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Will The Golden Globes Survive Their Latest Controversy?

May 15, 2021 | Posted by Steve Gustafson
Golden Globes

“Right now, our only focus is implementing the comprehensive plan for reform that we overwhelmingly voted in favor of last week.” –HFPA president Ali Sar, in a statement.  

A powerful and fast moving storm has come through Hollywood and the Golden Globes are in trouble, specifically the Hollywood Foreign Press Association, the members that give them out. 

NBC recently announced that they won’t televise the show in 2022 in protest, and actor Tom Cruise reportedly has sent back three of his awards. Netflix, Amazon Studios, and WarnerMedia have refused to work with the HFPA until changes are made. And that’s just the tip of the iceberg. 

Scarlett Johansson has been speaking out and in a statement to Variety she said that for years, she refused to participate in the group’s news conferences because, “In the past, this has often meant facing sexist questions and remarks by certain HFPA members that bordered on sexual harassment.”

Mark Ruffalo has said he didn’t feel proud of winning Golden Globes. “It’s discouraging to see the HFPA, which has gained prominence and profited handsomely from their involvement with filmmakers and actors, resist the change that is being asked of them from many of the groups that have been most disenfranchised by their culture of secrecy and exclusion,” he said in a statement to Deadline.

So what’s going on and what’s the problem?

For years the Hollywood Foreign Press Association has held attention in their own bubble of journalists and photographers. It’s been around since 1943 and has members from more than 50 countries…but it should be noted that active members must live in Southern California. Things have appeared to be fine for years but recently the Association has been getting more and more bad press. 

Back in February, the Los Angeles Times published a story about group and revealed some glaring problems.  
The Association has 87 critics and according to the report, none of those voting members are black. 
Then we have their former president, Philip Berk, being expelled from the HFPA for sharing with group members an article that described Black Lives Matter as a “racist hate group”, which he said he “forwarded it as a point of information.”

Berk was president of the group for eight years and a member for 44 years. Oh, and he was the one actor Brendan Fraser said groped him in 2003.

Then we have the Emily in Paris situation. Back in 2019, 30 members were flown to France for a luxury trip to the set of the Netflix show. (Not so) Surprisingly, Emily in Paris received two Golden Globes nominations.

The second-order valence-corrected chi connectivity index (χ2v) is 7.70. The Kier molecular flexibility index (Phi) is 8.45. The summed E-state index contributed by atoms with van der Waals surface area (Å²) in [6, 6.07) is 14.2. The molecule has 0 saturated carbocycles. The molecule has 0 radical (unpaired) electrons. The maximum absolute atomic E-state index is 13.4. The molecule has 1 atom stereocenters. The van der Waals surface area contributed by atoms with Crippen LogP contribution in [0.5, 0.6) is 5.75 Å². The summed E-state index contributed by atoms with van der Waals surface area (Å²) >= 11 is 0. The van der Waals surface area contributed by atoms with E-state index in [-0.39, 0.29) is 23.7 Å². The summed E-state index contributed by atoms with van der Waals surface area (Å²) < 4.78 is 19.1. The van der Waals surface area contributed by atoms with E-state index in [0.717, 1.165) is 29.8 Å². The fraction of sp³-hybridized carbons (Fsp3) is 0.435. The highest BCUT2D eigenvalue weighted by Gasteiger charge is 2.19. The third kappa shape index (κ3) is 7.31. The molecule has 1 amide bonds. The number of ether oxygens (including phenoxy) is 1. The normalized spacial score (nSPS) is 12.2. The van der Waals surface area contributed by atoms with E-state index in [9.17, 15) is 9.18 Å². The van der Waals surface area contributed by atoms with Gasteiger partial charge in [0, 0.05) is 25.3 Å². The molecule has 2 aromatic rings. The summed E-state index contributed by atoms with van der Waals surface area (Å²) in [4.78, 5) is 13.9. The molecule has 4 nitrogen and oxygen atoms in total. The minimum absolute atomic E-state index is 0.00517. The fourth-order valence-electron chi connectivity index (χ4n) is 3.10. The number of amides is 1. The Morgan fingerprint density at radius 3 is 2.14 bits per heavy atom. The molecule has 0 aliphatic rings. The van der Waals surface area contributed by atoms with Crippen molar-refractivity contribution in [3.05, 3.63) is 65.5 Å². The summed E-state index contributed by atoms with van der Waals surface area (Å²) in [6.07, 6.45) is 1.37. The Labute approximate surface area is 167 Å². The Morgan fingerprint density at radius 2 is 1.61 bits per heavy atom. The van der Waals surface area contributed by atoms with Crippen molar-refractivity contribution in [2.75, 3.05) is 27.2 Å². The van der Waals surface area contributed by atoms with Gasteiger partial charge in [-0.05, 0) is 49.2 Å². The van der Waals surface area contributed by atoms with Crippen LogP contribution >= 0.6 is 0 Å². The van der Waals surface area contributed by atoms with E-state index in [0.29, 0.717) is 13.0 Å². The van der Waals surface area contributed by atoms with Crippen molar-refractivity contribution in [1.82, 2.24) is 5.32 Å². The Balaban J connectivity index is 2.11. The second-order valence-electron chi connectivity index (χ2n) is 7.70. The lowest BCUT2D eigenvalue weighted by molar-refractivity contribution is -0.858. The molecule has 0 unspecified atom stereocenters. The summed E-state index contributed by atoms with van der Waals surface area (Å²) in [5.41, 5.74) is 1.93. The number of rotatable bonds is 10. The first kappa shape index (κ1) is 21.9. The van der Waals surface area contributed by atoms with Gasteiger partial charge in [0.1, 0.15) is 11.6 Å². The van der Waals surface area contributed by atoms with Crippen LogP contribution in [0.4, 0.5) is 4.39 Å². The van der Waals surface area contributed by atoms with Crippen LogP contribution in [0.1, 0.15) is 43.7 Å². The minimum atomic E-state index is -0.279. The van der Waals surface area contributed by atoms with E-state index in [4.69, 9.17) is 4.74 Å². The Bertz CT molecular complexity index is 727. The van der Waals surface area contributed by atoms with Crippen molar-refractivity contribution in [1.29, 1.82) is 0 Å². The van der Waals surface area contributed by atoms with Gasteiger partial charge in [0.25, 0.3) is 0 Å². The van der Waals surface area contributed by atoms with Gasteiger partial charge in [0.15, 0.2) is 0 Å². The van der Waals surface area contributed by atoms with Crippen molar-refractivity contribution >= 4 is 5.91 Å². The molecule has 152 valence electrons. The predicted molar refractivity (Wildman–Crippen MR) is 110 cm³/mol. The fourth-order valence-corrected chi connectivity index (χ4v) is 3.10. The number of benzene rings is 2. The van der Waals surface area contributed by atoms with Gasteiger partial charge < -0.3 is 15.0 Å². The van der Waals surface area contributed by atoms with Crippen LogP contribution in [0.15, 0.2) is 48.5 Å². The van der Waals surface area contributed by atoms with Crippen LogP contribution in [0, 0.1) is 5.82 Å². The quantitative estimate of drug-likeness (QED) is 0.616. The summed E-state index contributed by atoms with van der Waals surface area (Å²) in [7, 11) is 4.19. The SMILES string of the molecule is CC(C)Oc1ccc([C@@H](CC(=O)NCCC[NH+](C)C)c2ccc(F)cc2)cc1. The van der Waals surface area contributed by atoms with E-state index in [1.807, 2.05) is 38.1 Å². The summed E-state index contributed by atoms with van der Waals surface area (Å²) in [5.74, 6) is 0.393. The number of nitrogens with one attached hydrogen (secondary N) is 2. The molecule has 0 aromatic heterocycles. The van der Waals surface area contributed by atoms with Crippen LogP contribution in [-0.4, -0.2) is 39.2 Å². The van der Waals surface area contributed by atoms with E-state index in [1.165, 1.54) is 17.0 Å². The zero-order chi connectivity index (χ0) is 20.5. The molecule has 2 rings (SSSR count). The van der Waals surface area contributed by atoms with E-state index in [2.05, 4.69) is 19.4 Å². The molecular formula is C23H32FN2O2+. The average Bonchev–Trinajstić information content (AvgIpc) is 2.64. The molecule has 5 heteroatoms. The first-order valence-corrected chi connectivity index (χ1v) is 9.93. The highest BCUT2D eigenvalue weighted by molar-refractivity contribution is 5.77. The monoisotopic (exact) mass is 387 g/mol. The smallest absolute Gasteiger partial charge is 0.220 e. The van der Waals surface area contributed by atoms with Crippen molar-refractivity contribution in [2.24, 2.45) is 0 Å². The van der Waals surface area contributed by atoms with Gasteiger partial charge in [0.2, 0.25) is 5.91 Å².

One of the Emily in Paris writers said “it never occurred to me that our show would be nominated.” In that same interview, the writer pointed out that the Golden Globes snubbed the highly acclaimed I May Destroy You.

Besides fancy trips, the LA Times reported that the HFPA, a tax-exempt nonprofit, pays its members in ways that could violate IRS guidelines. “HFPA members collected nearly $2 million in payments from the group in its fiscal year ending in June 2020 for serving on various committees and performing other tasks — more than double the level three years earlier,” the article says.

The Times wrote that “by the end of 2020, the association was collectively paying nearly $100,000 a month to members serving on more than a dozen different committees.” The film and television academies, the groups running the Oscars and Emmys, don’t pay their members to serve on committees, the report said.

In response to the backlash, the Association announced plans for change like adding more members with a focus on diversity; adding new administrative positions, including a chief diversity and inclusion officer; adding an oversight board; and restricting gifts.

They voted but it was too little too late. Under pressure from all sides, the group has promised to make serious change by early August. 

But has the damage been done? The type of change people are calling for is sweeping, and an organization set in its ways will have trouble enacting the reform. 

Then we have the usual crowd who feel award shows should be done away altogether. That they serve no purpose other than to appease the egos of Hollywood. 

But this does have the potential to be something good. Maybe the Association can overcome its past and set a new bar for Hollywood. Stranger things have happened.  

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Golden Globes, Steve Gustafson